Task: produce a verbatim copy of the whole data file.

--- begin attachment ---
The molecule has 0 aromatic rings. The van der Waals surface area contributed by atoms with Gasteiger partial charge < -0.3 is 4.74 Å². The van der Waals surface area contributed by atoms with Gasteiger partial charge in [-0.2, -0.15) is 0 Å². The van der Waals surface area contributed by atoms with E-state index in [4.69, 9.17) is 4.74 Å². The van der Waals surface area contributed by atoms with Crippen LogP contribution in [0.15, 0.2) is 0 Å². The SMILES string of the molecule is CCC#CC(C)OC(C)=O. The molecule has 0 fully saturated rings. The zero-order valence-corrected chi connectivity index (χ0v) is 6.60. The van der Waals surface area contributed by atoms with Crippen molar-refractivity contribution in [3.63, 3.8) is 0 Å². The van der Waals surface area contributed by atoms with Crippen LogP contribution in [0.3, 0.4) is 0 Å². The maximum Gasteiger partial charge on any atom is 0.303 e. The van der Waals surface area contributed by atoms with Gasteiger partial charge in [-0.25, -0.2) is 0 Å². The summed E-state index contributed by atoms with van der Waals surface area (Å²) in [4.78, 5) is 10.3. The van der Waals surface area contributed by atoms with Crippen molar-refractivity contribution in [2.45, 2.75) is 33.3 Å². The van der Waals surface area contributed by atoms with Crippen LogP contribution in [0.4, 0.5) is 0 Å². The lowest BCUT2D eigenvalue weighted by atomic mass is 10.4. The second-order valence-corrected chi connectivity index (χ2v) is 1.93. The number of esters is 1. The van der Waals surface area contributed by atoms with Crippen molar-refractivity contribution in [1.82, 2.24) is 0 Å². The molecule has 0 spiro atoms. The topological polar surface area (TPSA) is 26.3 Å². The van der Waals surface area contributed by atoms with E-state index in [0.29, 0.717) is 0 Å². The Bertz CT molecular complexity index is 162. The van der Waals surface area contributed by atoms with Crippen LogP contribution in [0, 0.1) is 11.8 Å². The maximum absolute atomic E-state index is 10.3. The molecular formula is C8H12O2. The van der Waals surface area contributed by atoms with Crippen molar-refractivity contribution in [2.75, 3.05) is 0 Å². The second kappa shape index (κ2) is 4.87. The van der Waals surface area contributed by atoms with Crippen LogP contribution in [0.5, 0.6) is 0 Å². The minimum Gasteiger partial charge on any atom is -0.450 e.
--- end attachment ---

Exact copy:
The molecule has 0 aromatic rings. The van der Waals surface area contributed by atoms with Gasteiger partial charge < -0.3 is 4.74 Å². The van der Waals surface area contributed by atoms with Gasteiger partial charge in [-0.2, -0.15) is 0 Å². The van der Waals surface area contributed by atoms with E-state index in [4.69, 9.17) is 4.74 Å². The van der Waals surface area contributed by atoms with Crippen LogP contribution in [0.15, 0.2) is 0 Å². The SMILES string of the molecule is CCC#CC(C)OC(C)=O. The molecule has 0 fully saturated rings. The zero-order valence-corrected chi connectivity index (χ0v) is 6.60. The van der Waals surface area contributed by atoms with Crippen molar-refractivity contribution in [3.63, 3.8) is 0 Å². The van der Waals surface area contributed by atoms with Crippen LogP contribution in [0.3, 0.4) is 0 Å². The maximum Gasteiger partial charge on any atom is 0.303 e. The van der Waals surface area contributed by atoms with Gasteiger partial charge in [-0.25, -0.2) is 0 Å². The summed E-state index contributed by atoms with van der Waals surface area (Å²) in [4.78, 5) is 10.3. The van der Waals surface area contributed by atoms with Crippen molar-refractivity contribution in [2.45, 2.75) is 33.3 Å². The van der Waals surface area contributed by atoms with Crippen LogP contribution in [0.4, 0.5) is 0 Å². The lowest BCUT2D eigenvalue weighted by atomic mass is 10.4. The second-order valence-corrected chi connectivity index (χ2v) is 1.93. The number of esters is 1. The van der Waals surface area contributed by atoms with Crippen molar-refractivity contribution in [1.82, 2.24) is 0 Å². The molecule has 0 spiro atoms. The topological polar surface area (TPSA) is 26.3 Å². The van der Waals surface area contributed by atoms with E-state index in [0.29, 0.717) is 0 Å². The Bertz CT molecular complexity index is 162. The van der Waals surface area contributed by atoms with Crippen LogP contribution in [0, 0.1) is 11.8 Å². The maximum absolute atomic E-state index is 10.3. The molecular formula is C8H12O2. The van der Waals surface area contributed by atoms with Crippen molar-refractivity contribution in [2.75, 3.05) is 0 Å². The second kappa shape index (κ2) is 4.87. The van der Waals surface area contributed by atoms with Crippen LogP contribution in [0.5, 0.6) is 0 Å². The minimum Gasteiger partial charge on any atom is -0.450 e.